Yes, bell, rogue nation, indeed.

    • prostratedragon says:

      Both PRB and ARB processes are ridiculous, and to get into the game of comparing them, looking for some kind of “better” process, is just absurd.

      Oh thank you, sir! I thought for a moment I was losing the ability to ratiocinate. No, neither completely fixes anything about the other, while each has its own unique set of damning flaws.

      I should start using the handle NotNecessarilyaLawyer.

  4. PeasantParty says:

    “I have pointed out, the Executive Branch maintains it can change the content of EOs without changing the actual text of them.”

    Now how exactly would that be done? Is that where we get down to exactly what you mean by “its” or another unknown known?

    I blame CONGRESS! Although Obama is the CnC of the military, our majority of Dems in congress the past two years failed miserably in all areas that swept them into office. If the Dems had pushed and pushed hard for the reasons that they were elected, most of the problems we are dealing with today would have been written in the history books. We could then better address the REAL issues that America needs to focus on.

    Instead, all we have are more of the same. Still involved in two wars, still torturing both off shore and on shore, still protecting banking criminals, still avoiding the economic growth and strength of this country.

    • spanishinquisition says:

      Although Obama is the CnC of the military, our majority of Dems in congress the past two years failed miserably in all areas that swept them into office. If the Dems had pushed and pushed hard for the reasons that they were elected, most of the problems we are dealing with today would have been written in the history books. We could then better address the REAL issues that America needs to focus on.

      Obama has an even stronger weapon that he didn’t use – he could have used the veto pen, but didn’t. Obama signed all this into law, he owns it.

  5. PeasantParty says:

    Without a true declaration of war from Congress against a true and known country, there is no legal standing to hold prisoners. The US cannot just choose to drop into a soverign nation and detain their citizens indefinitely. Yeah, I know we are. It’s wrong, it is against treaties, and all ethics. This so-called reason of “War on Terror” is not a reasonable or responsible way of putting an end to terror.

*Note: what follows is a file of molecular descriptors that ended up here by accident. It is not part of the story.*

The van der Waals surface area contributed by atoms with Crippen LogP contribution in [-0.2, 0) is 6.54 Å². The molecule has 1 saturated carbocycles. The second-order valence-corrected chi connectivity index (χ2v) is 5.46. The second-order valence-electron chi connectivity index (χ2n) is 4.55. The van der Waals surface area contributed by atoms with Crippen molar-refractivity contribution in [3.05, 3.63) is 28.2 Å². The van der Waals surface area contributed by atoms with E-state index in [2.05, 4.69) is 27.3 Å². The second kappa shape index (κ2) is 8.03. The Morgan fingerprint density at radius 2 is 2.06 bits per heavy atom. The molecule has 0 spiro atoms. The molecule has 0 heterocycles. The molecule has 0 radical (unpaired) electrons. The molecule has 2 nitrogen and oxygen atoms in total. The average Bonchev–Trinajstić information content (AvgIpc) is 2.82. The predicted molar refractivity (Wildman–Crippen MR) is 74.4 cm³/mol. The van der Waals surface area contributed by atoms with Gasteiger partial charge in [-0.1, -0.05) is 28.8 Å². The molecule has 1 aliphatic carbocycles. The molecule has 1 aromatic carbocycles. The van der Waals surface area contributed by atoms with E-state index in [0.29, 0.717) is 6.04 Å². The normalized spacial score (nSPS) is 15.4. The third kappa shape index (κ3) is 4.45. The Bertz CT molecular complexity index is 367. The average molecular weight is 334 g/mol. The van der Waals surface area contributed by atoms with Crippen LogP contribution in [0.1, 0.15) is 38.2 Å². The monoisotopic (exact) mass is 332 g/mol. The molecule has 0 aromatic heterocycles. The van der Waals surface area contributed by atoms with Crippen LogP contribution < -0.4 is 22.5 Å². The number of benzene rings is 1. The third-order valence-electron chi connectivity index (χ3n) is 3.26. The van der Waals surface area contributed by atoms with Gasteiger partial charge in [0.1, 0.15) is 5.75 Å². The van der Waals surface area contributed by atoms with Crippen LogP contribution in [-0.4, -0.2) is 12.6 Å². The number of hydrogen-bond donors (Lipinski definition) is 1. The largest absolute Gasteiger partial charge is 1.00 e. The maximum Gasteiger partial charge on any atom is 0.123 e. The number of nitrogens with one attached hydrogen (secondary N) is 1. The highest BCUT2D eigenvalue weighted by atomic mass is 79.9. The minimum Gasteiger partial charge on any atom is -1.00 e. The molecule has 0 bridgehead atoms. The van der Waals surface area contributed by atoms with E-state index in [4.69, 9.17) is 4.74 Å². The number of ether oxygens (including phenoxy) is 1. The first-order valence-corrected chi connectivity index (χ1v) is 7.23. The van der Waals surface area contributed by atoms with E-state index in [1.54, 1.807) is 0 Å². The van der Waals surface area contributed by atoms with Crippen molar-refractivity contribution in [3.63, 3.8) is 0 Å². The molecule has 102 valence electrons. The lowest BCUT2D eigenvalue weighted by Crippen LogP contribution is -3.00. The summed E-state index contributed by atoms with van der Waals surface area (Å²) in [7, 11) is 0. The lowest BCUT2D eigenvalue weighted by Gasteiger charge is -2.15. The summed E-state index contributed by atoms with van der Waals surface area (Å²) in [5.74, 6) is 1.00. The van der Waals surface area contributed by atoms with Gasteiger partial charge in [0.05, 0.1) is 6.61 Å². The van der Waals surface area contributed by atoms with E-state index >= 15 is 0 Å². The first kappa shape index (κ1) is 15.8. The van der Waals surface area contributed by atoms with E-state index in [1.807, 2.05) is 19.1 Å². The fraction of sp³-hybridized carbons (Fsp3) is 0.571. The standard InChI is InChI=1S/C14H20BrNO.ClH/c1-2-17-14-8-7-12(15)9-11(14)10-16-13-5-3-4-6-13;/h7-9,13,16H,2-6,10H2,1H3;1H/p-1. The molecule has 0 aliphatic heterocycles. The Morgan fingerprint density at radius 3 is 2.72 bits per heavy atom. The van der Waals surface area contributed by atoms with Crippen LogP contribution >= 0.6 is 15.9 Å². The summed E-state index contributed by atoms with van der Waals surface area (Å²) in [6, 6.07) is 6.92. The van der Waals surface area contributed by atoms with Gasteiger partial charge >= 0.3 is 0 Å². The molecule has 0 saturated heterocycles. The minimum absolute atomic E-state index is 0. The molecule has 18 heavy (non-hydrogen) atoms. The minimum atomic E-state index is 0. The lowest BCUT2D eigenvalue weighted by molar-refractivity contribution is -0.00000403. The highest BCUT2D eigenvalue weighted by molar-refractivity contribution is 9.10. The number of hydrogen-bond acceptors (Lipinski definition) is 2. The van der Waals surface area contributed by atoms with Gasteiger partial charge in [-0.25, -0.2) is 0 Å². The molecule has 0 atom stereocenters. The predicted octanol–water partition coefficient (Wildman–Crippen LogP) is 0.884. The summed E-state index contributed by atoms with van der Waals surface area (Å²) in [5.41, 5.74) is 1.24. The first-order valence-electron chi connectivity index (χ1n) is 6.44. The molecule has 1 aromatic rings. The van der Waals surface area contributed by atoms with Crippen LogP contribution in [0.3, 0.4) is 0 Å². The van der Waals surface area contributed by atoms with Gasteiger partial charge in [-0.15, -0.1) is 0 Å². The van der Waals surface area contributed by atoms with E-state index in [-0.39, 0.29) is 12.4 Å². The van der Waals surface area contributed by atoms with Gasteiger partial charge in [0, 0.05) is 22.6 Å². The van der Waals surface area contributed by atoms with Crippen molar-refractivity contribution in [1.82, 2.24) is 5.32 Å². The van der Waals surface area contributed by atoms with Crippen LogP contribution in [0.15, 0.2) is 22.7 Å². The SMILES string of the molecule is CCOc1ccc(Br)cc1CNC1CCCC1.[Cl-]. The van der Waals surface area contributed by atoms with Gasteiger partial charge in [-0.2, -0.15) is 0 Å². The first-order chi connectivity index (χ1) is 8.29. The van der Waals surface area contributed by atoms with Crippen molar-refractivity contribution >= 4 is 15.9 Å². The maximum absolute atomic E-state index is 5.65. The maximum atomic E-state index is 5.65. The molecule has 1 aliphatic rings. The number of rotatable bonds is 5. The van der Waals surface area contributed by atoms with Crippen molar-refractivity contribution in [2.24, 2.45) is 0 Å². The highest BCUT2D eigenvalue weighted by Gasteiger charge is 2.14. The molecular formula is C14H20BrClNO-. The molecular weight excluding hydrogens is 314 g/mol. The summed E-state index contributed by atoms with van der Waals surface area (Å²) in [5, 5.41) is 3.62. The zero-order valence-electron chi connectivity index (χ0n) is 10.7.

The entire business we have been dealing with since 9-11 is nothing more than a cover to gain access to another country and grab their resources.

  6. Stephen says:

    Raw Story: Prisoners making parts for Patriot missiles. That should get the unemployment numbers down.

    • lysias says:

      I guess the authorities must not be that interested in seeing to it that the Patriot missiles actually work.

  7. bmaz says:

    Okay, sorry about this, but I must interrupt the proceedings for a quick personal shameless plug. My sister in law, who is a child psychology professor at a significant university, just published her first fictional short story, “In Both, Wisdom” at a professional collective site. She is very nice, it is a touching story, and she could use some hits. If you are so inclined, please stop over and take a look. Thank you!

  8. bigchin says:

    OBAMA IS A TOTAL FRAUD.

    THE DEMOCRATS ARE UNSUPPORTABLE.

    IF YOU ARE YOUNG YOU SHOULD LEAVE THE USA FOREVER.

    If you’re not, you should leave too, however and wherever you can do it.

    The USA is a crap, rogue nation and it will not get better.

    Your taxes support criminals.

    LEAVE THE USA.

  9. CTuttle says:

    Isn’t it sad that our first tangible document asserting our Basic Human Rights, the Magna Carta, was based on a ‘rule of law’ and not any arbitrary and capricious detentions by a single tyrant…! Fancy that…! *gah*

    • ackack says:

      An appropriate sequel for the violation of international law that was the invasion of Iraq in 2003. Going back to the Treaty of Westphalia in 1648.

  10. lsls says:

    Obama’s behavior since becoming President Borat has been so bizarre. I’m now wondering if somebody has something really big on him. Is a puzzlement.

  11. Frank33 says:

    Amazing, but not in a good way. Again, why Kangaroo Courts? This is very simple. The neo-cons created a phony terror threat from the Anti-Soviet Jihadist army. There was no “Al Qaeda” and so the “intelligence community” picked up any warm bodies, and made them terrorists. Torture was used to extract false confessions, and create the Al Qaeda myth.

    Obama has to maintain the myth, in order to maintain his Police State. Expect more indefinite detention, torture, mercenaries and assassins. Obama should return the Nobel Peace Prize, because Obama is psychopathic thug.

  12. ottogrendel says:

    “Obama’s EO doesn’t provide any standards of review for the kind of people who should be indefinitely detained.” Exactly the point.

    “Equally troubling is that Obama chose to do this via EO. As I have pointed out, the Executive Branch maintains it can change the content of EOs without changing the actual text of them.”
    In a Fascist, crisis state of permanent exception, the executive is the Law while at the same time existing outside of it. It is fitting and telling within such a political system that the US policy on indefinite detention should be delivered via Executive Order.